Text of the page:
Washington Institute For Defence & SecurityWashington Institute For Defence & SecurityWashington Institute For Defence & Security
Washington, DC 20001
Taliban's struggle against al-Qaeda in Afghanistan

Some historical events gave clear outcomes such as  al-Qaeda’s attack on America in 2001. In such major historical events,  a clear ending is often expected, such as a victory celebration, a peace treaty, or a final chapter that wraps everything up.

Well the situation and its outcome is totally different with al-Qaeda in Afghanistan. All of those guys that were involved in illegal work just disappeared, and their downfall has gone largely unnoticed. Furthermore, Islamic State-Khorasan is also being defeated. It seems like that allis over but the outcome was unclear. 

Now the question is what makes this situation Awkward is that  the Taliban is now managing al-Qaeda’s surrender. Back to past history the conflict between US and Afghanistan continued for more than 20 years with US little success. After taking control of Kabul, the Taliban sheltered al-Qaeda. Furthermore, they prevent al-Qaeda from launching international attacks. The Taliban is also on the top that aggressively targets ISIS-K.

Recently some announcement was made from US intelligence. They announced the end of al-Qaeda’s presence in Afghanistan. The National Security Council released this information around the anniversary of the September 11, 2001, attacks. At that time everyone had a different perspective. Some thought the timing was political. Despite little public attention, the announcement is significant. If accurate, it marks the end of a major chapter in America’s long and challenging involvement in Afghanistan.

It is the time when Al-Qaeda is not strong enough in Afghanistan and Pakistan. Also according to the head of the National Counterterrorism Center, Christy Abizaid, it is unlikely to bounce back. 

In a statement made on September 11, she mentioned that recently declassified intelligence shows the group has lost important factors like access to targets, strong leadership, unity, committed members, and local support. Al-Qaeda’s ability to pose a threat to the United States from Afghanistan is the lowest it’s been since the group moved there in 1998.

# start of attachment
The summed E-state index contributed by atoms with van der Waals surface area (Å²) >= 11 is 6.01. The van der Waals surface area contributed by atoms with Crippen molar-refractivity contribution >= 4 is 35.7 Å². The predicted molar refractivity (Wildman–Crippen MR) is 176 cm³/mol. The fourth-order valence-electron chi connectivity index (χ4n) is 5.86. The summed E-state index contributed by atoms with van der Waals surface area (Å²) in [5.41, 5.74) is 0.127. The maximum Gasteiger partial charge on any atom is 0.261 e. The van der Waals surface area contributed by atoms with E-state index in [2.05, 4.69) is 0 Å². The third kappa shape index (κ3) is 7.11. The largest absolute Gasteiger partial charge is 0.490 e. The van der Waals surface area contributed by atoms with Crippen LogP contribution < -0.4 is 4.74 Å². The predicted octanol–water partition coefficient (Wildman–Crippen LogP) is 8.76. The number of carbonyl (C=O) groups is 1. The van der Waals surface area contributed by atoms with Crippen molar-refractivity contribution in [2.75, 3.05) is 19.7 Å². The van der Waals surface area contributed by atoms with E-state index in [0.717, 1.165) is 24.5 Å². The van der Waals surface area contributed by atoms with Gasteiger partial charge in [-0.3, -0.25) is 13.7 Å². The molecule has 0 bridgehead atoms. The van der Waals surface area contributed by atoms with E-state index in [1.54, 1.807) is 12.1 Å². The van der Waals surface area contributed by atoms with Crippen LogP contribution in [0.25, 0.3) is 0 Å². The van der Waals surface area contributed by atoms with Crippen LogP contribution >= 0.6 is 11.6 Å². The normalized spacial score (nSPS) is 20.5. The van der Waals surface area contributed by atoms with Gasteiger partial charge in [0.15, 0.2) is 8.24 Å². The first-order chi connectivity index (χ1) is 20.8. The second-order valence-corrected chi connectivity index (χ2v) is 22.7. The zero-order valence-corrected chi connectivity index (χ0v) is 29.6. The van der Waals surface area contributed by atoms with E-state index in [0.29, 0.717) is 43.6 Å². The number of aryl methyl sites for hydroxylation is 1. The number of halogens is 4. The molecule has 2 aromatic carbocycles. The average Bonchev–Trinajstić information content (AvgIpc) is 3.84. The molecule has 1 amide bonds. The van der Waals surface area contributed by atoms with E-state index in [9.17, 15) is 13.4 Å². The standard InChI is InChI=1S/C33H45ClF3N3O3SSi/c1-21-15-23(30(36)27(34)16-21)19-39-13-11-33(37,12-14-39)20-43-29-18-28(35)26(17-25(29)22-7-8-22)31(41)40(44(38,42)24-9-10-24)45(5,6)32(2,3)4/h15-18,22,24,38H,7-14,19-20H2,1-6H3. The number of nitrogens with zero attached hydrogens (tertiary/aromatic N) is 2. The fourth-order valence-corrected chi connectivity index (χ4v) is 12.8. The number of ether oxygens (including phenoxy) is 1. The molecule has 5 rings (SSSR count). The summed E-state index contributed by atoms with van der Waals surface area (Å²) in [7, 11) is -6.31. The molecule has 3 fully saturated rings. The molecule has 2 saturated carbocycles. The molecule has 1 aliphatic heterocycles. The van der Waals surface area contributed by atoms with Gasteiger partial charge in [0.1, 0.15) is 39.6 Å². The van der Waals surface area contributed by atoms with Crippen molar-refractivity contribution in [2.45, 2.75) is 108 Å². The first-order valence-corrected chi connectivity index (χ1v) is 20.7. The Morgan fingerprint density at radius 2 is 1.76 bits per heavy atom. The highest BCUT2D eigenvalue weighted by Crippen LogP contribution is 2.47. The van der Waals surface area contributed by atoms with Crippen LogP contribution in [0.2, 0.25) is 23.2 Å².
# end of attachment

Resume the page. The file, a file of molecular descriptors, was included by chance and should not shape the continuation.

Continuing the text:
According to an intelligence report, very few members of Al- Qaeda have left in Afghanistan. Additionally another intelligence official said the country is surrounded with fewer than twelve core members. Also comparison was made for these remaining members to residents in a “nursing home for AQ seniors.”

Another survey revealed that  there are between 30 and 60 core al-Qaeda members in Afghanistan, with around 400 fighters in total. Also some warning letters were issued from Critical Threats on Sept 11 that Al-Qareda maintained its capability again to launch attacks across the world. 

However, experienced U.S. intelligence officials argue that these gloomier reports are incorrect. According to one senior intelligence officer I spoke with, the UN’s description of al-Qaeda’s presence doesn’t match the reduced threat they pose. “I haven’t seen any evidence supporting the idea of a significant comeback,” said Michael Leiter, a former chief of the National Counterterrorism Center.

Today the main purpose of the Taliban is to stop terrorism in Afghanistan. When the United States was ready to leave Kabul, the Taliban promised to keep al-Qaeda from using Afghanistan to plan attacks in other countries. On this the American official stated that Taliban never break their promises. 

Some Taliban members likely knew al-Qaeda leader Ayman al-Zawahiri was in Kabul, possibly protected by the Haqqani group. Two missiles were used in 2022 from the CIA to kill him. At this action the Taliban did not react too much. 

With good planning the Taliban has been fighting ISIS-K. Taliban effective fighting forced the ISIS-K leaders to leave Afghanistan. Furthermore, a total eight ISIS-K leaders were killed due to the Taliban attack. 

Without targeting details, the CIA shared information with the Taliban. Some official of the Uited States criticize Taliban policies on women and girls as “shocking.” But both sides cooperate to contain groups challenging the Taliban. 


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